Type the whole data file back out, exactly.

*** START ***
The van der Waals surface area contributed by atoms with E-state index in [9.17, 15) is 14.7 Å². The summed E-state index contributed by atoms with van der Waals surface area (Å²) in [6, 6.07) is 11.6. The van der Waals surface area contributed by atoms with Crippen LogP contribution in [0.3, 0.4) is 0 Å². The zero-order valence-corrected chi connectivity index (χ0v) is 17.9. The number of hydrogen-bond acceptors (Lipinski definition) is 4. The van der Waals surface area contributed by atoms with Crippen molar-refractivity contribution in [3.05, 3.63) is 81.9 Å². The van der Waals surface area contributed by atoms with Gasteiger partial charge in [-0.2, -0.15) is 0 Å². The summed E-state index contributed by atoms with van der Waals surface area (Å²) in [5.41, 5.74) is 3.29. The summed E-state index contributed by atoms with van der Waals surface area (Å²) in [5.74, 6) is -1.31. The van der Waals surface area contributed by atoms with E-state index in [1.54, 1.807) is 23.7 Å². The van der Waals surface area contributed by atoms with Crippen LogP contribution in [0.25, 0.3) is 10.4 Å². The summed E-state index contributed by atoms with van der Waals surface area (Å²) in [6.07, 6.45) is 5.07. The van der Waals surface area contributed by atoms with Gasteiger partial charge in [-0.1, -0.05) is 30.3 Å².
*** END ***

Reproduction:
The van der Waals surface area contributed by atoms with E-state index in [9.17, 15) is 14.7 Å². The summed E-state index contributed by atoms with van der Waals surface area (Å²) in [6, 6.07) is 11.6. The van der Waals surface area contributed by atoms with Crippen LogP contribution in [0.3, 0.4) is 0 Å². The zero-order valence-corrected chi connectivity index (χ0v) is 17.9. The number of hydrogen-bond acceptors (Lipinski definition) is 4. The van der Waals surface area contributed by atoms with Crippen molar-refractivity contribution in [3.05, 3.63) is 81.9 Å². The van der Waals surface area contributed by atoms with Gasteiger partial charge in [-0.2, -0.15) is 0 Å². The summed E-state index contributed by atoms with van der Waals surface area (Å²) in [5.41, 5.74) is 3.29. The summed E-state index contributed by atoms with van der Waals surface area (Å²) in [5.74, 6) is -1.31. The van der Waals surface area contributed by atoms with E-state index in [1.54, 1.807) is 23.7 Å². The van der Waals surface area contributed by atoms with Crippen LogP contribution in [0.25, 0.3) is 10.4 Å². The summed E-state index contributed by atoms with van der Waals surface area (Å²) in [6.07, 6.45) is 5.07. The van der Waals surface area contributed by atoms with Gasteiger partial charge in [-0.1, -0.05) is 30.3 Å².